Pesticides: how they affect all of us.. and what I’m doing about it.

Wow. The truth will set you free, someone important said.

When the truth looks like bad news, of course, it appears to limit us, but.. perhaps if we are ready, the truth, even bad news, can empower us to finally move from our present idea of health and our responsibility for it.

The United Nations has just released a report condemning the use of toxic pesticides – and it directly attributes over 200,000 deaths per year around the world.

It attacks agrochem manufacturers’ claims that overcoming global hunger needs pesticides It calls the resulting strategies of the poisoners “systemic denial” of  deaths and injuries from their products..

“A human rights violation”.

The report was delivered on March 8 to the UN Human Rights Council, detailing effects of chronic exposure to pesticides, including links to cancer, Parkinson’s and Alzheimer’s disease, hormone disruption, developmental disorders and sterility.

And that’s not all. As well as causing almost a quarter of a million deaths yearly, toxic pesticides cause adverse reactions for up to 41 million people.

Co-author Hilal Elver – research professor and special UN rapporteur,  says the report bluntly calls the use of pesticides “catastrophic“ and says that relying on these poisonous chemicals is a short-term solution that threatens the right to adequate food and health.

Andrew Kimball, executive director at the Center for Food Safety, said the report is historic because it declares that the ability to have non-toxic and safe food is a human right.

99% in Developing Countries

99 percent of the poisonings took place in developing countries, due to lack of protections for farm workers. The report also noted that children – who are often economically or physically forced into labor at an early age– are particularly susceptible to pesticide contamination of food, with 23 deaths reported in India in 2013 and 39 deaths in China in 2014.
In China, pesticide contamination has halted farming on about 20 percent of the arable land.

As well as distributing carcinogenic poisons for human consumption on an unprecedented scale, pesticides also deplete the topsoil, threaten the topsoil ecosystem and pollute our precious groundwater. The report called for a global treaty to govern the use of these substances, and for incentivizing organically produced food. It also recommended natural methods of pest control, including crop rotation.

Big Agro lies to conceal harm

The report was co-authored by Baskut Tuncak, the UN’s special rapporteur on toxins. Tuncak said he was frustrated with the difficulty of proving pesticide harms – even thoigh the science is clear.

Global pesticides are a $50 billion dollar a year industry, an turnover means jobs and money gives agrochemical companies leverage over governments and the scientific community.

Power, he notes, means these industrial giants don’t hesitate to use “aggressive and unethical”  tactics to systematically deny and suppress the truth about pesticide dangers – adding that their lobbying of governments obstructs reform and paralyzes global pesticide restrictions.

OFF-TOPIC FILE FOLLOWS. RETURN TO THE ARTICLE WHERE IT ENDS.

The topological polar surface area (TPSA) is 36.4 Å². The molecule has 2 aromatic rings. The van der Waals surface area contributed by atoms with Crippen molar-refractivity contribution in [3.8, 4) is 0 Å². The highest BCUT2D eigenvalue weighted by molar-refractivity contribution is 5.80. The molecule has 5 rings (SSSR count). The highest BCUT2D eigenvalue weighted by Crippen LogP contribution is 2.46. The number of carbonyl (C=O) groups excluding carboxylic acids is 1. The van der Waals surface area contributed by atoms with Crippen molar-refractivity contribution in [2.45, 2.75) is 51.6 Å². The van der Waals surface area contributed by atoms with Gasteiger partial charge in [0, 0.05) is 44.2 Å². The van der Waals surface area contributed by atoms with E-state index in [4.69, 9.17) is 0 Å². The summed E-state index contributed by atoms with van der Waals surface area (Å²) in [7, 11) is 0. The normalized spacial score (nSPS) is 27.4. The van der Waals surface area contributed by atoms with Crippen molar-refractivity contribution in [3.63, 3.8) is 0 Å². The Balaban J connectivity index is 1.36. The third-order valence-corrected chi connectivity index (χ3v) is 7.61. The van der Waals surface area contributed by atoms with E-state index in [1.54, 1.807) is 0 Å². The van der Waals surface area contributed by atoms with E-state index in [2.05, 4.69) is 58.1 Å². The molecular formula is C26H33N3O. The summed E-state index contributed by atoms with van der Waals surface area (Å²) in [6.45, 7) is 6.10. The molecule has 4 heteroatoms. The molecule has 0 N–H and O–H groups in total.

Justifying the use of toxic pesticides: “smoke and mirrors”

The accepted belief, propagated by the industry heavyweights – that pesticides are vital to combat the global hunger crisis is a “myth,” according to Helver. In reality, he says, pesticides play no role in reducing world hunger.

The UN Food and Agriculture Organization points out that we can already feed 9 billion people, the projected population of the world by 2050. The problem isn’t one of production, Helver says, but of poverty, inequality and improper distribution.

Jay Feldman, executive director of the non-profit environmental group Beyond Pesticides, uses the $43 billion organic industry to prove that toxic chemicals aren’t required to feed people.

Sustainable farming methods can address global hunger – without the use of toxins. Wake up world.


Ian’s Comment:

When I read this report I was immediately upset at the scale of the problem.  And being upset is – to me anyway – being rendered ineffective – impotent, which is exactly where the big political punching AgroBiz people want us to be. Yes, we all have (at last check) up to 600 contaminants in our bodies, most as a result of carrying on normal life in an abnormal chemicalised community. But I believe it’s my right and my responsibility to remain healthy (and cancer free – after all, that IS the bottom line) and I do what I am able to maintain a clean body with good water, clean food and clean air. 

I don’t feel guilty that I can do this when millions of people cannot because every day I am capable – if I am healthy and of sound mind – to write, to lobby, to address issues. I would feel guilty if I didn’t care for my one inner planet – my body and NOT take part in the global cleansing movement!

Of course, I am also blessed to be able to give people the gift of real water and to pass on my knowledge of my own passage through my own health challenges.

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